Can you uncheck queryable checkbox for this attribute from the view object attributes section. After doing this , it won't be displayed on the query pannel.
the Query Panel is based on a VO like this:
select FieldA, FieldB, FieldC from Table where FieldD = :paramForFieldD
The Query Panel created by JDeveloper shows me the fields FieldA, FieldB, FieldC and FieldD.
Instead I would like to have only FieldA, FieldB, FieldC and the possibility to pass the value (the query parm) for FieldD programmatically.
The user do not have to choose the value for :paramForFieldD by the Query Panel.
Yeah, so hiding of that field will be done if you uncheck queryable from that attribute in VO.
For this you have to intercept the query execution and add your parameter. You can't use the 'All queriable attributes' view cirteria for this as this vc is build implicit and you cant change it. However, you can build your own vc and mimic the 'All queriable attributes' vc. In the VO create a new vc and all all attributes from the query to it. The one that you don't want to see you can hide (as rohanwalia post).
Then you have to use the technique shown in this blog https://blogs.oracle.com/aramamoo/entry/interpret_af_query_s_queryevent but instead of showing the popup you set the parameter from the bean to the viewcriteria row of your hidden parameter.
the technique you suggested me is useful but a bit cumbersome.
The problem is that all the view objects that I use to create "Query panels with table" have in their sql query the same condition with the same param.
So I would implement the technique for each "Query panel with table"... :-/
The value of the param used by the query of each view object is the same for all the query and I know it (the UserId).
Each "Query panel w/t" must work only on the records of the VO "where UserId = :UserId" but I know the value of the param only after the user logged in.
Is there a way, after the user is logged in, to add to the queries of my view objects the where clause condition, for example, "where UserId = 'James'"?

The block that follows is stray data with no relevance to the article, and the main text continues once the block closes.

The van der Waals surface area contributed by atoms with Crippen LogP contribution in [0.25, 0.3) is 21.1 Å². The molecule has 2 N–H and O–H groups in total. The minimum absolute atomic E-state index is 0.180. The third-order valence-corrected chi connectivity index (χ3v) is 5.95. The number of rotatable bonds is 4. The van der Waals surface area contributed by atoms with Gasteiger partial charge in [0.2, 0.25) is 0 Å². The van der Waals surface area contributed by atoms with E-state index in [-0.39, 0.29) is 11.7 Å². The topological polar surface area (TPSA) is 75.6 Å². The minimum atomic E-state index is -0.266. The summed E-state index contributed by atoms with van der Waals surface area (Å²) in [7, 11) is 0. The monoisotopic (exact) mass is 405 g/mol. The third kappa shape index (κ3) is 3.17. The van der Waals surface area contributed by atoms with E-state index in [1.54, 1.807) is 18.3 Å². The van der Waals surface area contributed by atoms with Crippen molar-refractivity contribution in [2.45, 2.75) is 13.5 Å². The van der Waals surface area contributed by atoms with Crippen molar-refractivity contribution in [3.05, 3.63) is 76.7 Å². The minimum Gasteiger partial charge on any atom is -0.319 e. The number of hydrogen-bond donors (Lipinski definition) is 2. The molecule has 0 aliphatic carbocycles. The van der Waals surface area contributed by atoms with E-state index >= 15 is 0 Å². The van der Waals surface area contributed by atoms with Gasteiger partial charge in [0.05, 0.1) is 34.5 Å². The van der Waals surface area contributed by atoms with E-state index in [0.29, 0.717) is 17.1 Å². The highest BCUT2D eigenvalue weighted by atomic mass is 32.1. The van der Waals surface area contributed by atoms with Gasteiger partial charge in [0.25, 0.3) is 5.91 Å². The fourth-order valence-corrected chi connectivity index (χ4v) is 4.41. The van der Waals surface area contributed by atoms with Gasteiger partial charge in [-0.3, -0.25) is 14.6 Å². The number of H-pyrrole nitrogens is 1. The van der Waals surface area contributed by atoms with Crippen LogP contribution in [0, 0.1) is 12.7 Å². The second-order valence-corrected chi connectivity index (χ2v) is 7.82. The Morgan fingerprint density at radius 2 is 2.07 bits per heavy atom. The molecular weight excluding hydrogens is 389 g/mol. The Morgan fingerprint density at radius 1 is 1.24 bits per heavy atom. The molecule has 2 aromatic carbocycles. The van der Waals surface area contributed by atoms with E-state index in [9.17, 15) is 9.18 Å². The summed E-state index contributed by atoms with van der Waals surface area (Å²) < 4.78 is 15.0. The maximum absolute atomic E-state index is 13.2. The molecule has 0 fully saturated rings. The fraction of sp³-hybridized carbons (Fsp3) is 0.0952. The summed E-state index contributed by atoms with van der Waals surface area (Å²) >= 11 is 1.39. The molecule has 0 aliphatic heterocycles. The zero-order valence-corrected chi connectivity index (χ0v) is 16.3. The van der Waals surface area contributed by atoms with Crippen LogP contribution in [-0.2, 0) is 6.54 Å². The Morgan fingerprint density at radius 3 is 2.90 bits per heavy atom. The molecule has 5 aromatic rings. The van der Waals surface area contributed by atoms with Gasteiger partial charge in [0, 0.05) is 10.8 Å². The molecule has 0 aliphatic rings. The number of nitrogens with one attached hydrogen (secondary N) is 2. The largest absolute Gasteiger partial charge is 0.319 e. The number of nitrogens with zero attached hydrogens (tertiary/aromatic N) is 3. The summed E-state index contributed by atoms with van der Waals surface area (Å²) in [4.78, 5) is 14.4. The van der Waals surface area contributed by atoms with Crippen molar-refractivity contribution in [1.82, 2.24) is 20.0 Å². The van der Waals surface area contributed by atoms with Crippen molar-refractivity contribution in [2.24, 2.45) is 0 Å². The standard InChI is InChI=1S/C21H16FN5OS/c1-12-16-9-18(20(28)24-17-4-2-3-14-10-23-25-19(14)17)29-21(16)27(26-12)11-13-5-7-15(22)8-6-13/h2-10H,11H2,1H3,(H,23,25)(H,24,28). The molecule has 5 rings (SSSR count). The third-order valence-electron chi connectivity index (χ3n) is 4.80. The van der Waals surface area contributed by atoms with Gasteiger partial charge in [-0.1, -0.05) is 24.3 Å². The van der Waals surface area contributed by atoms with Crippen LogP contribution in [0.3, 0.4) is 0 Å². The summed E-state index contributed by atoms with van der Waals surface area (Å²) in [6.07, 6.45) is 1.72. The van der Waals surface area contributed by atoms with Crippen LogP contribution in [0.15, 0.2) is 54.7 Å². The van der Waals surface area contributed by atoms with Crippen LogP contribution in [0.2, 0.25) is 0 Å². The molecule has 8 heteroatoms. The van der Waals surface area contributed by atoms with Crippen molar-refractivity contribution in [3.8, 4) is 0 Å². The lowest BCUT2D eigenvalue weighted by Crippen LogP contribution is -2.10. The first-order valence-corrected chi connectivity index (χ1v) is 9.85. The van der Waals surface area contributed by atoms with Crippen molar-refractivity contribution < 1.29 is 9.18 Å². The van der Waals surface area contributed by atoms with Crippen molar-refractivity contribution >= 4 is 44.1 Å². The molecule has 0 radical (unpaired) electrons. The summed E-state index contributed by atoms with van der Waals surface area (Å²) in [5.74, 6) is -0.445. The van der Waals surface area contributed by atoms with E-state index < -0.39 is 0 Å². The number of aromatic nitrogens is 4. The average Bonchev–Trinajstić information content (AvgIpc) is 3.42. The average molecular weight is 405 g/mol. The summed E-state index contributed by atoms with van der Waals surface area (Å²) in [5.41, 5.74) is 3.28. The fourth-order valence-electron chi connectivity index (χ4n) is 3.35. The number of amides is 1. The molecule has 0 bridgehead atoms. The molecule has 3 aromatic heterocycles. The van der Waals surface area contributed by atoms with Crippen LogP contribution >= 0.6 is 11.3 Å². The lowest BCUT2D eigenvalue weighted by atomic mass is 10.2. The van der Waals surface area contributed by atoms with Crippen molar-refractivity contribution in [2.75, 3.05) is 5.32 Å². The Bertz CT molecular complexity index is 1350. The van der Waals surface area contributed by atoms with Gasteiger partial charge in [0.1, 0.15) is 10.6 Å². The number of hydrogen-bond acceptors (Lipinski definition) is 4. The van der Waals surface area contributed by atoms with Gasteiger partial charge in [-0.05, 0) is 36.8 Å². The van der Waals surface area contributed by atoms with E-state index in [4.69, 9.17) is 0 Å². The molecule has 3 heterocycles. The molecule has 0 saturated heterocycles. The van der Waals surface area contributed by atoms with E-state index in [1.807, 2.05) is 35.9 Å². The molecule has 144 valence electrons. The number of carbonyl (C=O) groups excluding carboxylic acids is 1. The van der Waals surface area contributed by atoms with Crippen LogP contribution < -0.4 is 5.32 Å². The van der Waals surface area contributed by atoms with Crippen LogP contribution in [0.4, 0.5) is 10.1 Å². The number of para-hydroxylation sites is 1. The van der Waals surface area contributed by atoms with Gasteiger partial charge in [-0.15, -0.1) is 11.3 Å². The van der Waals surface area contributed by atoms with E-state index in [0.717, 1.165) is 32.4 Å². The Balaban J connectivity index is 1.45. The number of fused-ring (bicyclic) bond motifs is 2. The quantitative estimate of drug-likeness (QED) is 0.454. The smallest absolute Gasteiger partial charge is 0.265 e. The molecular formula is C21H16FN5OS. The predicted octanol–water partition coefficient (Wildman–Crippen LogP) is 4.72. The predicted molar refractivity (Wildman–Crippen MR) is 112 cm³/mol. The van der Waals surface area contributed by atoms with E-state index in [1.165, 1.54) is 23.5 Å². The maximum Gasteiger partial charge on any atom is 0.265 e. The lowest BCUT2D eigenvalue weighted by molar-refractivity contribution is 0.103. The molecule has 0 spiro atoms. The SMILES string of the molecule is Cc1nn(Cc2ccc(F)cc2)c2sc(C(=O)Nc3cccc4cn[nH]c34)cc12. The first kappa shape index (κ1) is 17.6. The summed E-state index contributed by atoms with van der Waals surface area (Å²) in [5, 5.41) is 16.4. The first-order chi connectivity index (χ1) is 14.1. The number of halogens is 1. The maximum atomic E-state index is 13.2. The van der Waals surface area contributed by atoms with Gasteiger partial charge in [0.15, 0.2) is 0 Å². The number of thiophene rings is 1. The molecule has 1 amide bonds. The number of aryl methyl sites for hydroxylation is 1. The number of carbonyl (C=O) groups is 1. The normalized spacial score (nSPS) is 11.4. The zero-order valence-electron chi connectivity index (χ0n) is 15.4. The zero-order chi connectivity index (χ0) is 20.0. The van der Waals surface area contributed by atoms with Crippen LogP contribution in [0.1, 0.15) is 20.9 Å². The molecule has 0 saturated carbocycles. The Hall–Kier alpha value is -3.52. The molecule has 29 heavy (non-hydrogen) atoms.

In this way the UserId param disappear in all the queries and the "Query panels w/t" will not ask me that param.
What kind of security do you use?
If you use ADF security you can add the where clause directly to the vo and use a groovy expression to get to the userId. No need to do anything else in this case as everything is in the security realm.
If you don't use adf security you can pass the userId to the application module and can reference it using groovy from there.
I'm not using ADF Security. Unfortunately I do not know how to use it. Does it imply to handle the users of an application using pre-defined Oracle tables?
I'm new to JDeveloper and I have to build a web application that uses already created SQL Server tables for handling (login, register, ...) users.
I would prefer using the second choice: "pass the userId to the application module and reference it using groovy from there".
I put my do_login function that queries the handle the login in the Application Module so it will be easy to store the UserId in a variable of the AM so that I can read its value everywhere in my application.
Is it sure to store infos in the AM? Or would it better to use a session scope bean? I don't know what vars I can reach by Groovy. Would be also good to reach flowScope variables?
Thanks again for your kind support,
1 person found this helpful
Federico, to catch up with ADF security you should read and work through Oracle ADF: Security for Everyone
ADF security is a wrapper which uses the security configured on the server. Yoo should be able to create your own security provider based on your tables, however this is not easy to do. If you want to go this way I can provide some more links on how to implement this.
If you want to pass the userid to the application module you can store this data but need to make sure that the data is stored (passivated) and reload (activated) when the application module is activated/passivated. For this you can refer JDev: Always Test Your App with ApplicationModule Pooling turned off | JDev &amp; ADF Goodies
Accessing values from managed beans from the application module is a bad practice. Managed bean data should only be accessed in the view layer.